The Zika epidemic may be over in Brazil…for now.
The Zika virus first made an appearance in South America in Brazil
in 2015, and continued its spread to other countries on the continent. The epidemic caused devastating neurological complications in congenitally-infected infants, and Guillain-Barré Syndrome in some infected adults. In 2016, the mosquito-borne virus continued its northern spread
into Puerto Rico as well as some US states.
In November of last year, the World Health Organization’s (WHO) Director-General, Margaret Chan, MD, MPH announced
that Zika is no longer a Public Health Emergency of International Concern. While this may be, she did stress that the virus “remains a significant enduring public health challenge requiring intense action.”
Now, on May 11, 2017, the Ministry of Health of Brazil declared
that the Zika National Public Health Emergency (NPHE) may be over.
According to the WHO International Health Regulations, in order to lift an NPHE status, four criteria need to be considered:
- What is the impact of an event on public health?
- Is the event unusual or unexpected?
- Is there a risk of international spread?
- Is there a significant risk of international travel or trade restrictions?
A news release
from the Ministry points out that now, Brazil has seen a drop of 95% in new Zika cases, compared with the same time last year. “Therefore, Brazil no longer meets the criteria of a health emergency.” In 2016, Brazil had reported more than 170,500 Zika cases, while this year, the number of reported cases has dropped to just under 8,000, accounting for a drop from 82.8 cases per 100,000 people to just 3.8 cases. In addition, a total of 293 of 1,079 probable Zika cases have been confirmed, either through “clinical-epidemiological or laboratory criteria.”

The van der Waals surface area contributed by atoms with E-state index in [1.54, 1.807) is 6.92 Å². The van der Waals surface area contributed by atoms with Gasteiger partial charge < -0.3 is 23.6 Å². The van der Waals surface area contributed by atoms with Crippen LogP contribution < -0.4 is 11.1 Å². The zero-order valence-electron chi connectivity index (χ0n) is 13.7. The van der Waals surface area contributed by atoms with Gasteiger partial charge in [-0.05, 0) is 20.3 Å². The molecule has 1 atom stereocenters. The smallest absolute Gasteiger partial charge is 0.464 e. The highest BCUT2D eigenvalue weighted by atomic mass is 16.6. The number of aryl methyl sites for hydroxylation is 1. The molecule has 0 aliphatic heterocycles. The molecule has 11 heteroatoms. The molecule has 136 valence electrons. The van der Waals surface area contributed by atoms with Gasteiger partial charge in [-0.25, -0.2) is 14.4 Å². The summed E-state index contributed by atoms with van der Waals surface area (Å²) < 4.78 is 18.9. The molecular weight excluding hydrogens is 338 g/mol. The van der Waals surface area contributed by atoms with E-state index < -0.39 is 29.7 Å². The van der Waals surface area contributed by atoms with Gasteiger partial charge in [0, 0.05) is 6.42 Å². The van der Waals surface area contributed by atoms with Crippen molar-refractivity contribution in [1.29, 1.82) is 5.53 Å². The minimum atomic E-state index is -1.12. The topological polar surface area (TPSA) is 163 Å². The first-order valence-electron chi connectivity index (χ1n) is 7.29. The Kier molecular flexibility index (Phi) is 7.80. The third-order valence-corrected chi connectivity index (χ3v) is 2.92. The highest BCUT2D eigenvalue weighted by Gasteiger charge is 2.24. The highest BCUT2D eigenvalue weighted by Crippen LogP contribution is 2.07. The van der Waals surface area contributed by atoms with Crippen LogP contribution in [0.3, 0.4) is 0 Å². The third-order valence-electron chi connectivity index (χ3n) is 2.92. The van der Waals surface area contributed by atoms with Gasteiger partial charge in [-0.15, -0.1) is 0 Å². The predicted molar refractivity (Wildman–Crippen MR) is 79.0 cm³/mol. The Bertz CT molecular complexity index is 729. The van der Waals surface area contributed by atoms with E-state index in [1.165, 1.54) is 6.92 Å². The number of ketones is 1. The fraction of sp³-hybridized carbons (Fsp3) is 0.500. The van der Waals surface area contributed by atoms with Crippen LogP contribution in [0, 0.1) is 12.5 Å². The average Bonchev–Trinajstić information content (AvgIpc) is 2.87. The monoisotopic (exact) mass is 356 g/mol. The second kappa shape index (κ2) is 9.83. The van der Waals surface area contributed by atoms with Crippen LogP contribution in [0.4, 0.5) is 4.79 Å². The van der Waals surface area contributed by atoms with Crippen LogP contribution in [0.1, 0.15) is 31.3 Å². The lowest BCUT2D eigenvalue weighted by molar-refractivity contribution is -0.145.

The Ministry of Health informed WHO of its decision to lift the status through a risk assessment report that was “published 18 months after the emergency status was declared.” In the time between declaring emergency status and lifting it, Brazil had expended all efforts to control the Aedes aegypti
population, a population of mosquitoes that transmit Zika, as well as other viruses endemic in the region.
However, Zika isn’t the only mosquito-borne virus in Brazil that has decreased in incidence this year. The Ministry of Health reports a drop of 90.3% in the number of new Dengue cases, and a drop of 96.6% in associated deaths. In April 2016, the Ministry saw 1,180,472 probable Dengue cases reported for that year, whereas the number of probable cases reported in April 2017 was 113,381. Deaths have also gone down from 507 in 2016 to only 17 in 2017. The number of reported Chikungunya cases has also decreased drastically, as has the number of related deaths within the country.
The Ministry of Health ensures that it will continue its vector control efforts as well as “provide assistance to infants and mothers.” In fact, the Secretary for Health Surveillance, Adeílson Cavalcante said in the news release, “Lifting the emergency status does not mean ending assistance or surveillance. The Health Ministry and other organizations operating in this area will maintain their policies regarding Zika, dengue and chikungunya, including at state and municipal level.”
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